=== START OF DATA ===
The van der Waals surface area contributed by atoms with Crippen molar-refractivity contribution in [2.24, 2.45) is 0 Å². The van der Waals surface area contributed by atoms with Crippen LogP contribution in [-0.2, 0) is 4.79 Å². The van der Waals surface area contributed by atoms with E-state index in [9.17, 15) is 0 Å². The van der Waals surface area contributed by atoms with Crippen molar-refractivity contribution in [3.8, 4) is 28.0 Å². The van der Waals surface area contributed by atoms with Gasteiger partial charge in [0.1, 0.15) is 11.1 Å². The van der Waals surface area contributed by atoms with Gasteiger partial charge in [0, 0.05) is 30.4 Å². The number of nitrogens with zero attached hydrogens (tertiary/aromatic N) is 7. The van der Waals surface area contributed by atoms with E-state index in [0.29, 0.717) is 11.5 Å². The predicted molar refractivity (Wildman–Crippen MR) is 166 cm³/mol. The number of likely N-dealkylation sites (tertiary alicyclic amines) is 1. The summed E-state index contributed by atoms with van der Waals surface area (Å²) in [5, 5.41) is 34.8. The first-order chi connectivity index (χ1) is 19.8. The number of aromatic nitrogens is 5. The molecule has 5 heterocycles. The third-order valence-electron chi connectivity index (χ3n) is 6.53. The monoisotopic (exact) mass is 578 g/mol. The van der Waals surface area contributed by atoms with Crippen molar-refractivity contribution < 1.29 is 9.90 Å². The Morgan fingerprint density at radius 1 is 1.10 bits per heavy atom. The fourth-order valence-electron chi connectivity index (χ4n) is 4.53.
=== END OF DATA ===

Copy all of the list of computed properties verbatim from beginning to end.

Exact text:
The van der Waals surface area contributed by atoms with Crippen molar-refractivity contribution in [2.24, 2.45) is 0 Å². The van der Waals surface area contributed by atoms with Crippen LogP contribution in [-0.2, 0) is 4.79 Å². The van der Waals surface area contributed by atoms with E-state index in [9.17, 15) is 0 Å². The van der Waals surface area contributed by atoms with Crippen molar-refractivity contribution in [3.8, 4) is 28.0 Å². The van der Waals surface area contributed by atoms with Gasteiger partial charge in [0.1, 0.15) is 11.1 Å². The van der Waals surface area contributed by atoms with Gasteiger partial charge in [0, 0.05) is 30.4 Å². The number of nitrogens with zero attached hydrogens (tertiary/aromatic N) is 7. The van der Waals surface area contributed by atoms with E-state index in [0.29, 0.717) is 11.5 Å². The predicted molar refractivity (Wildman–Crippen MR) is 166 cm³/mol. The number of likely N-dealkylation sites (tertiary alicyclic amines) is 1. The summed E-state index contributed by atoms with van der Waals surface area (Å²) in [5, 5.41) is 34.8. The first-order chi connectivity index (χ1) is 19.8. The number of aromatic nitrogens is 5. The molecule has 5 heterocycles. The third-order valence-electron chi connectivity index (χ3n) is 6.53. The monoisotopic (exact) mass is 578 g/mol. The van der Waals surface area contributed by atoms with Crippen molar-refractivity contribution < 1.29 is 9.90 Å². The Morgan fingerprint density at radius 1 is 1.10 bits per heavy atom. The fourth-order valence-electron chi connectivity index (χ4n) is 4.53.